with the dollar strong, and a threatened global slump, the
oil price which is denominated in dollars, falls.

sea calm. tide out. mud flats reappear.

Sunday, May 22, 2005

the oil plateau does not mean peak food.

the oil plateau doesn't mean peak food. let me explain.

putting aside massive global disasters - asteroid impacts and all out nuclear war - oil production has reached a plateau from which it can only decline gradually, perhaps at 2 or 3 per cent per year. we don't know. oil supplies a portion of global energy use but a much higher proportion of transport fuel.

the ordinary person imagining a future short of oil pictures queuing at the pumps for highly priced petrol or diesel. this may not necessarily be so. what they are picturing is a sharp oil crisis, brought on by a war or an embargo. oil pervades many industrial and economic processes directly, but it also enters most activities indirectly, as a transport component. have you ever thought how much petrol is consumed by one irish hurling match held at a neutral venue ? so the consumer not only faces a rise in the price of oil, but a rise in the price of all of the other things which have an oil component. thus income is attacked at both ends. less disposable income with which to chase higher priced oil.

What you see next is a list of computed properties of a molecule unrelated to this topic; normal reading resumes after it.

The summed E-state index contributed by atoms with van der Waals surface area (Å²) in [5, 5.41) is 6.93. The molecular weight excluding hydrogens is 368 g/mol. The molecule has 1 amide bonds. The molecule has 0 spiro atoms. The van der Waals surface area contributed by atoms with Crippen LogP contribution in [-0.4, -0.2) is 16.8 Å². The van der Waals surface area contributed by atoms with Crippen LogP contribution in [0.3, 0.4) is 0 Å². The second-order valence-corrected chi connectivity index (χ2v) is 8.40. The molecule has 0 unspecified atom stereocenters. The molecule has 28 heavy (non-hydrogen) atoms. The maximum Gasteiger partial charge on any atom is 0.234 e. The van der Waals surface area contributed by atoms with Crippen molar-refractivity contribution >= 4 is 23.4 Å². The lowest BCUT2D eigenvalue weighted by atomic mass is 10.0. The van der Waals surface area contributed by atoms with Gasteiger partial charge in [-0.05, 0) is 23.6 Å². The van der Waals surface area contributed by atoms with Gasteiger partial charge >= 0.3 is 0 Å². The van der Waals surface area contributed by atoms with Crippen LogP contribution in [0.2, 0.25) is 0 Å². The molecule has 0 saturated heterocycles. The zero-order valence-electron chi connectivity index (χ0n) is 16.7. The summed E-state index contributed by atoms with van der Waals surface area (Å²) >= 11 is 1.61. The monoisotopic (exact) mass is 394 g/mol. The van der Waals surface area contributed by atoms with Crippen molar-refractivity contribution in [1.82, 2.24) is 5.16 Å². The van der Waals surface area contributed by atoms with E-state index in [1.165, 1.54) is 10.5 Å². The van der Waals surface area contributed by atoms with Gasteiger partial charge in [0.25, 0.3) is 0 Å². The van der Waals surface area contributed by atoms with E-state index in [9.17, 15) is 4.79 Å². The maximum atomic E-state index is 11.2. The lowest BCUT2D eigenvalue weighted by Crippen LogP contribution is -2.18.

a generally depressed global economy would not be a surprising result. so the price of oil might then decline again, as commodities tend to do - in depressions. the average citizen might experience the oil plateau not as a high price for oil at all, but as a reduced price for oil which he, or she, nevertheless could no longer easily afford.

oil will be cheap - but you won't be able to afford it.